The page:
Dominic is a London-based columnist covering investment banking. Prior to Breakingviews, he spent two years at moneydealer ICAP, where he brokered equity derivatives trades between investment banks, high-frequency trading firms and hedge funds. He has more than five years of financial journalism experience, including stints as news editor and investment banking editor at Financial News. He has also written for The Wall Street Journal Europe. Dominic holds an MA in Classics from Oxford University and an MSc in Development Management from the London School of Economics. Follow Dominic on Twitter @DominicElliott
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Shares in Germany’s biggest bank rose 5 pct after new boss John Cryan pledged to get tough. The reaction looks overdone: the co-chief executive is sticking to the strategy and delaying details on cost cuts. The right tone helps, but there’s no easy fix for Deutsche’s troubles.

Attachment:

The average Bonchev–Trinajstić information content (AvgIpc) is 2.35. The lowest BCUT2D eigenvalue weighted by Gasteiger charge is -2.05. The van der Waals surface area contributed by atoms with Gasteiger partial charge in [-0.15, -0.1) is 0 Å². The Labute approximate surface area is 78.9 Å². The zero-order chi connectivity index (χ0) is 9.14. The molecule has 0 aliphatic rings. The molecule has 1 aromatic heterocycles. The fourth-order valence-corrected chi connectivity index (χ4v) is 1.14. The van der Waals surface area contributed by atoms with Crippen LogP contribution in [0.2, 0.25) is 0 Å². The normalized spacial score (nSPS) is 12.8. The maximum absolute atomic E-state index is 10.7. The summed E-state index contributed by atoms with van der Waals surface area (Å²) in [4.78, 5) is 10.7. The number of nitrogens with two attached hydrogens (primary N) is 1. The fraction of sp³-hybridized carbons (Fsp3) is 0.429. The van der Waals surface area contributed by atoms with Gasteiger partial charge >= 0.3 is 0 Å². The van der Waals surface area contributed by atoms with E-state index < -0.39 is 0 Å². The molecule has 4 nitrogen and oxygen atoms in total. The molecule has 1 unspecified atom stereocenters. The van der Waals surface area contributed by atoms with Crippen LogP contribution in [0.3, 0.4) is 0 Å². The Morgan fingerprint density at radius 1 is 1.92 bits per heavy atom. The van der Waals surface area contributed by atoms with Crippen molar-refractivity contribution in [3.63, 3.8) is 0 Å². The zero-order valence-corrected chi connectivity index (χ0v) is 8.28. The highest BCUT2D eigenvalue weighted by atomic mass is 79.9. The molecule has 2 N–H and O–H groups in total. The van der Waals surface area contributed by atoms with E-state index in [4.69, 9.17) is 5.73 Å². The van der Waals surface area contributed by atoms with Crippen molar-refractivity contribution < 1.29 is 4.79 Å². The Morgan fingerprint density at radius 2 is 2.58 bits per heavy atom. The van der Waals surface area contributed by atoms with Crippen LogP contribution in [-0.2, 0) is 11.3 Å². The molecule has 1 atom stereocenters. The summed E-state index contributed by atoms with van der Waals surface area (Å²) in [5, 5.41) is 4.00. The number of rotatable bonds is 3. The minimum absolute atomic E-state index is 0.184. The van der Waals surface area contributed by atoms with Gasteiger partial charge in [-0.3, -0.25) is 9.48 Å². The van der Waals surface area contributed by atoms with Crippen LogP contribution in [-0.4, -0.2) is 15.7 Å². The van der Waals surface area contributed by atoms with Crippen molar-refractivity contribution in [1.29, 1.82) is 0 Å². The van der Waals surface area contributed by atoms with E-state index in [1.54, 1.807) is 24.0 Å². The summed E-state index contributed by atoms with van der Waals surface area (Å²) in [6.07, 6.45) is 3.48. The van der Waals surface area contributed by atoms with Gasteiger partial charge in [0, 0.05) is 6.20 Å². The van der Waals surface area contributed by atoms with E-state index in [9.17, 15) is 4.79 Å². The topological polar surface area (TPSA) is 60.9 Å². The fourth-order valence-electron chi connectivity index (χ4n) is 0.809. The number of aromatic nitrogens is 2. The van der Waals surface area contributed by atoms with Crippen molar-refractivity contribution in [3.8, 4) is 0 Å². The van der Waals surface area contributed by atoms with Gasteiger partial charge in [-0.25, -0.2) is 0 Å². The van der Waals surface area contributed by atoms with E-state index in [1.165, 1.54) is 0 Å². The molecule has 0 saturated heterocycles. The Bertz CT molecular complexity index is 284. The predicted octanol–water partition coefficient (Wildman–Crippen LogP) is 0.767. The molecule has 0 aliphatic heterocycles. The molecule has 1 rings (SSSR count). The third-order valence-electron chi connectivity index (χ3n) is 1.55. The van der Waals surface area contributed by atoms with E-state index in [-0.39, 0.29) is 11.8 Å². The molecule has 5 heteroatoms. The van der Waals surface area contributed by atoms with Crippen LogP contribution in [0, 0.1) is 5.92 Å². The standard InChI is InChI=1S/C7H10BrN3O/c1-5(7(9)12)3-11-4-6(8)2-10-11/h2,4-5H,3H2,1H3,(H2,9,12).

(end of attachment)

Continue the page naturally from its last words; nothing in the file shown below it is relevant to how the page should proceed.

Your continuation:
The European Commission says its new internet access rules are the world’s strongest. A carve-out for high-quality services might be abused: definitions of specialised content will shift as technology advances. Still, Europe’s nod to the web’s commercial realities is welcome.
The German regulator’s review of the lender’s Libor affairs has accused outgoing co-CEO Anshu Jain of lying. Jain rejects the allegation as baseless, says Deutsche. But the resulting tension would have made it difficult for him to stay on.
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- UK’s imperfect bank pay rules still pack a punch
- SocGen's asset management exit could prove shrewd
- Lloyds CEO ring-fences rivals with reform praise
- Wall Street lead over EU banks looks set in stone
- UK strikes right balance on bank/taxpayer pain
- Anshu Jain's painful lessons for new Deutsche boss